Tail, neck. It’s a member of itself,

extension to eyes. It’s a mouth


alive by its severed tongue that tastes the air,

sighted by glimpses, vanishing, of what all


lies beyond my ordinary senses,

outside the savoir of the myths of old


even to Gilgamesh from whom

a sea serpent stole the sprig of eternal life…


My favorite poem in this collection Steffen titles The Vice of Innocence. An arrangement of three short stanzas, the poet lets in enough ambiguity to create a magical, almost numinous atmosphere. Steffen also makes good use of a bit of Frost-like imagery. He presents denial as a life force, a strategy, which allows humankind to cope. The universe disguises any ultimate deliverance in circuitousness and seasonal change. Here, one’s innocence,


prides itself in its certainty

of denial

to allow the seasons to



following its leaf-strewn path

on the way to its narrow salvation

deeper in the woods.


Both title poem and master work of this collection, Steffen’s piece Ansel Adams conjures up an alien and wanton universe, richly detailed and ever-expanding. Steffen accurately depicts the artistic vision of Adams and connects with it in a charmed, uncertain landscape. He is taken by the un-colorized grandeur of what is objectively there and the dynamism inherent in it. Consider the heart of the poem,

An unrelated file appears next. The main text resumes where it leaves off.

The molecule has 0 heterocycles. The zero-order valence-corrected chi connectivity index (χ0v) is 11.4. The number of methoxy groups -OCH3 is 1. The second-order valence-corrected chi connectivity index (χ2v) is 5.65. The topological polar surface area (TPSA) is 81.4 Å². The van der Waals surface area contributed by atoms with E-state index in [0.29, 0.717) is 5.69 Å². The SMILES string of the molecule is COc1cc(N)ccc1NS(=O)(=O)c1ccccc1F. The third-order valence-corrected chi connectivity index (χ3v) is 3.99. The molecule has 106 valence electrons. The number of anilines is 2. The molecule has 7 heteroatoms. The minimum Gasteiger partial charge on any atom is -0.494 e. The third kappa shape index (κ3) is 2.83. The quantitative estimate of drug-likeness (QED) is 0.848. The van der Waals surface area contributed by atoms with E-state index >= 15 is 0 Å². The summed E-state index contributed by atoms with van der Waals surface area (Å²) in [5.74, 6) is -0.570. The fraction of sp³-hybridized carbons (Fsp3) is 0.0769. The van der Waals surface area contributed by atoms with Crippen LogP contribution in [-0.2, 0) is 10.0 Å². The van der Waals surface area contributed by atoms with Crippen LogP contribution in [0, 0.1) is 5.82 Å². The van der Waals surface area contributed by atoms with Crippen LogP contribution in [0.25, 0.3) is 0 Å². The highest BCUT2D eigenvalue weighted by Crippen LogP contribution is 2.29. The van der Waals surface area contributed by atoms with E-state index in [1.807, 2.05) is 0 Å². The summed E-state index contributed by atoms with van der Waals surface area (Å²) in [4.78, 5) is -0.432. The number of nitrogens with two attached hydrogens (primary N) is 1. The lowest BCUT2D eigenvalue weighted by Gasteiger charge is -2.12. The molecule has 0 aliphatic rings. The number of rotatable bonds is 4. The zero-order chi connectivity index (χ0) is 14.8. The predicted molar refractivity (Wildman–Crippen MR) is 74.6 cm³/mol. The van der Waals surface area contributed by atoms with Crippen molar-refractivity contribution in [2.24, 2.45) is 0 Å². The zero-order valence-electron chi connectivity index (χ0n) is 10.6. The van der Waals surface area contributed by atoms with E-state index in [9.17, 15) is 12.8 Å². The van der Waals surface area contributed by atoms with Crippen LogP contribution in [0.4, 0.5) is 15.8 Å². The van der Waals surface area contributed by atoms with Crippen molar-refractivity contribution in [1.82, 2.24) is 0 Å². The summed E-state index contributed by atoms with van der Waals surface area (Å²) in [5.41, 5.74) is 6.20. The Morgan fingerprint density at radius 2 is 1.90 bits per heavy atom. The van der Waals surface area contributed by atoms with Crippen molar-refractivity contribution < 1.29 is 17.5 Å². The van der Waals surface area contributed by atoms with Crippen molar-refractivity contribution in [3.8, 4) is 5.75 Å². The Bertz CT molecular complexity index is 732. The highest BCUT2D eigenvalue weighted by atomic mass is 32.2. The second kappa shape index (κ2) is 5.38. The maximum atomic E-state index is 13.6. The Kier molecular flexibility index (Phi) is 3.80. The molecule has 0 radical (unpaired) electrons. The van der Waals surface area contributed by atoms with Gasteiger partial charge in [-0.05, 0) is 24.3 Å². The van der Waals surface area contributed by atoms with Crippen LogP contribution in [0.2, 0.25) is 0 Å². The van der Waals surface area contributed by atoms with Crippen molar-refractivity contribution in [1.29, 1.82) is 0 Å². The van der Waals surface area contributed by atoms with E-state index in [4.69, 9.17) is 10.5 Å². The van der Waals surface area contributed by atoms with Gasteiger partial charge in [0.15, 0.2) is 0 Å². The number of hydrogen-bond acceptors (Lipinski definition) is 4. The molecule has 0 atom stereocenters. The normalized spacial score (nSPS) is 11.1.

So much of what he aspired to take

and therefore leave was land on land

on land, an edition of views of a nearly

alien planet, earth as other. Insleeve?

Back cover? Where even was the photographer’s

picture? Bowl of valley? Aerialist pines?


His millennially worn pristine meccas

and reclining foothills

powerfully magnetized compositions.

His dalliance with sagebrush blurred

in ankle breezes.

His patience and rigor couldn’t keep

The clouds from being capricious—

Wisp to flock to castle.